Book Launch: Transnational Diaspora Entrepreneurship

The second book launch was by long-term CYGNA member Maria Elo. It involved a forthcoming research handbook transnational diaspora entrepreneurship, marrying perspectives from Entrepreneurship, Migration Studies, and Geography, published by Edward Elgar Publishing. The slides of Maria's presentation can be found here. For details on publishing research handbooks and monographs with Edward Elgar, see: CYGNA: The wonderful world of book publishing.


Maria Elo, Associate Professor, Department of Business & Management, University of Southern Denmark, works on international business, -entrepreneurship and -migration with topics such as internationalization, resources of skilled migrants and returnees, migrant and diaspora entrepreneurship, transnational and family businesses, language, diaspora networks, diaspora investment and remittances. Maria is the founder of the Diaspora Networks in International Business research platform.

Key publications related to this meeting's topic are:


This comprehensive Research Handbook provides insights into entrepreneurship across a range of country contexts, migration corridors and national policies to provide a collection of conceptual, empirical and policy-focused findings addressing transnational diaspora entrepreneurship. Chapters illustrate the phenomenon of transnational diaspora entrepreneurship, considering what it is, how it works and how it is regulated.

Contributions from top scholars in the field underline the view that transnational diaspora entrepreneurship is a socio-cultural as well as an economic phenomenon of increasing worldwide relevance in shifting economic, technological and political landscapes. Conceptual and methodological developments are presented from multiple perspectives, embedding unique country- and- context-based empirical research.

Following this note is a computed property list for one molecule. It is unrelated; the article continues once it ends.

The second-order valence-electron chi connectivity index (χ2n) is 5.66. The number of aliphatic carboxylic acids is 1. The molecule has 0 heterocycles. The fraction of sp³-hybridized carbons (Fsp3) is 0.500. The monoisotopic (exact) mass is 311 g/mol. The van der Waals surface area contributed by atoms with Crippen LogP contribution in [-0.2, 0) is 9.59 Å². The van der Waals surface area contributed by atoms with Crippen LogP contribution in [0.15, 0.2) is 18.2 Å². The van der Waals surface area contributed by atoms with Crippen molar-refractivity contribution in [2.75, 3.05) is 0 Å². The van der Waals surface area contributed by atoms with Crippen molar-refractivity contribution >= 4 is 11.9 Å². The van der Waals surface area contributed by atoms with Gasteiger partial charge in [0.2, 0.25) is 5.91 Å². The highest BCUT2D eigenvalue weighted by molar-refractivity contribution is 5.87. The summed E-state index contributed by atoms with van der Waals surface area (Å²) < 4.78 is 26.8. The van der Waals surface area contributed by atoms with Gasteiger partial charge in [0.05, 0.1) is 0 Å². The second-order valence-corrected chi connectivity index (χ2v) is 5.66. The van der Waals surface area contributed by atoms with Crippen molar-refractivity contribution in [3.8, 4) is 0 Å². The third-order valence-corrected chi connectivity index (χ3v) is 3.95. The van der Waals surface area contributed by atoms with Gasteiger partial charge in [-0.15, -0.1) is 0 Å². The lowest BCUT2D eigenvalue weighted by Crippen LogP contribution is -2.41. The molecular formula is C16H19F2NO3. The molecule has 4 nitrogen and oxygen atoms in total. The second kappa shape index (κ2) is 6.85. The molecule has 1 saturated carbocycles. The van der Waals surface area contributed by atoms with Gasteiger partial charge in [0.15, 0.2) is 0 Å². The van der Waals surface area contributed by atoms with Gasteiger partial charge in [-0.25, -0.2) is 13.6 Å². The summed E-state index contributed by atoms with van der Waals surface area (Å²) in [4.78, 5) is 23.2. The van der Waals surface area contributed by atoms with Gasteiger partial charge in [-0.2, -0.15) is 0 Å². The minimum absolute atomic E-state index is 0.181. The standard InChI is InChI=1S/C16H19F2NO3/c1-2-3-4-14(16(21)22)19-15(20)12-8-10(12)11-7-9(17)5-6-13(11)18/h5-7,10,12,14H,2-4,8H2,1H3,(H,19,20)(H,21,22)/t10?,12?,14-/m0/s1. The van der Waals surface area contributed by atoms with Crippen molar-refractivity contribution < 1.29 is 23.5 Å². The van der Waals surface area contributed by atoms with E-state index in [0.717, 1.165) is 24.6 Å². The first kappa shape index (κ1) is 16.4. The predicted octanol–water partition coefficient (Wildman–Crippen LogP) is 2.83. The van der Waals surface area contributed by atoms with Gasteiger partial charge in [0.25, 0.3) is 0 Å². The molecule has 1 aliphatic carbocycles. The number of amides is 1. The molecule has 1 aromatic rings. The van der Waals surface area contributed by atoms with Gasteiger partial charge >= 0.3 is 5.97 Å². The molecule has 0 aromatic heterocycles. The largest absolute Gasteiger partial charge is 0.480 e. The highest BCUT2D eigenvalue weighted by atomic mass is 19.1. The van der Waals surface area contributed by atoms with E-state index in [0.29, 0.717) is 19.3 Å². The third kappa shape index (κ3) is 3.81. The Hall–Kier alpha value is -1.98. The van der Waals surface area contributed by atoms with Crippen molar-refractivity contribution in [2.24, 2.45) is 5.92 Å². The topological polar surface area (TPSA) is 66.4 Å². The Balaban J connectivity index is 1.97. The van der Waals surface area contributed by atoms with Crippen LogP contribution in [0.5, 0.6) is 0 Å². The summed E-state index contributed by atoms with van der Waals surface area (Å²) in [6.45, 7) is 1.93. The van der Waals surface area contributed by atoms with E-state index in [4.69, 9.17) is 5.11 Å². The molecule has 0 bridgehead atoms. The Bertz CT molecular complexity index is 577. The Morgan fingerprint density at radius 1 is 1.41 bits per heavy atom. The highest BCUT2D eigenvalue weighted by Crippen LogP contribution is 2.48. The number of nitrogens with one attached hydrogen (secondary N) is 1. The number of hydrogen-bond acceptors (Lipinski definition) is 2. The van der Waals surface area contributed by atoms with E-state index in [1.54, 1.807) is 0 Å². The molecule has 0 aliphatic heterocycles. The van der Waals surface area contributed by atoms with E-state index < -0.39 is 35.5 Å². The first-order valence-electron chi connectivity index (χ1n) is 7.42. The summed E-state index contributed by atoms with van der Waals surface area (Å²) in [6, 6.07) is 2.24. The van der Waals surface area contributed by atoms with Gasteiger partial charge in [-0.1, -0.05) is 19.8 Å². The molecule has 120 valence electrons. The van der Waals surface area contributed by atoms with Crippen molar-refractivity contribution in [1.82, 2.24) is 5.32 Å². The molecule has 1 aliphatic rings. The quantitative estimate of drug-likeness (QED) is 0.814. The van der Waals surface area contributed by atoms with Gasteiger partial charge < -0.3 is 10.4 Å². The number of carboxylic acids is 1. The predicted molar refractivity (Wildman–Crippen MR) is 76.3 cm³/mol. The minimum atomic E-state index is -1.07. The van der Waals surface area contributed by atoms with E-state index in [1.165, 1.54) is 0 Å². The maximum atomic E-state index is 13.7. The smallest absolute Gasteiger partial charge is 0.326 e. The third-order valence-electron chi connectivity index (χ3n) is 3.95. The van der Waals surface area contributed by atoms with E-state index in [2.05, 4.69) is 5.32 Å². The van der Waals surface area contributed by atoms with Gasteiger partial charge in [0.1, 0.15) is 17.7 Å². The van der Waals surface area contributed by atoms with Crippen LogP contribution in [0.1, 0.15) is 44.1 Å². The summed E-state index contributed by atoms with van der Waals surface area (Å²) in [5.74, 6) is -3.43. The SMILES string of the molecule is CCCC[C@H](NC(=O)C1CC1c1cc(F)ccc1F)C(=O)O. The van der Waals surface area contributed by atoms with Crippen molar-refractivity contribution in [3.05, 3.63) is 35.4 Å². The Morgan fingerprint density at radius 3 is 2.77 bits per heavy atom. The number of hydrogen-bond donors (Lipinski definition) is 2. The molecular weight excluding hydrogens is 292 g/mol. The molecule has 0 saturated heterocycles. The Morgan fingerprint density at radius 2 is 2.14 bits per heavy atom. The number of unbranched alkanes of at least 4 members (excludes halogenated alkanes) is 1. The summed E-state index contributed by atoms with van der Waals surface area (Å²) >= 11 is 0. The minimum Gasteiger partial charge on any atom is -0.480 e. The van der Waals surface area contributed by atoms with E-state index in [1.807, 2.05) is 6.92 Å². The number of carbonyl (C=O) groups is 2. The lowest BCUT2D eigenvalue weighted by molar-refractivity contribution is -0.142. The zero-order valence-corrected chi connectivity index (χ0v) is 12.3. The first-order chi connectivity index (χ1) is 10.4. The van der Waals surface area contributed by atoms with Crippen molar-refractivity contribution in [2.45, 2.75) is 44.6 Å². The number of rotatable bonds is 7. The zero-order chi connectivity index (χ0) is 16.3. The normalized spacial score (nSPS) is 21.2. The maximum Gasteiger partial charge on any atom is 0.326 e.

Advancing Migration Research in Business & Management

Aida Hajro and Milda Žilinskaitė presented Migration, Business and Society, gave an overview of current research on migration in business and management and discussed open questions for future research. The slides of their presentation can be found here.


Aida Hajro, Centre for International Business, University of Leeds, UK. Aida Hajro is a Professor in International Business and Director of the Centre for International Business at the University of Leeds (CIBUL). Her research addresses how multinational corporations tackle migration-specific targets.

Milda Žilinskaitė, Vienna University, Austria. Milda Žilinskaitė is a Senior Scientist and Manager at the Competence Center for Sustainability Transformation and Responsibility, Vienna University of Economics and Business, and a visiting faculty at the International Anti-Corruption Academy. Her research foci include labor migration, Sustainable Development Goals (SDGs), and business ethics.

Key publications related to this meeting's topic are:


Migration, Business & Society is a global network of scholars, business practitioners, and human rights experts, dedicated to the generation and exchange of knowledge on the topic of migration. This is the first initiative of its kind that aims at uniting academic and corporate efforts toward tackling migration-specific targets as reflected in the SDGs of the UN Agenda 2030.

Break-out rooms

After the presentations, we broke up into three break-out rooms so that CYGNA members could get to know each other a little better. Animated discussions were had in each of the three rooms. Unfortunately, I only have a picture of my break-out room. 

All in all, the meeting was a great launch of our 9th year of CYGNA meetings. Looking forward to seeing many of you again on 17 November 2022 for a session on How to manage individual research performance: evidence-based insights.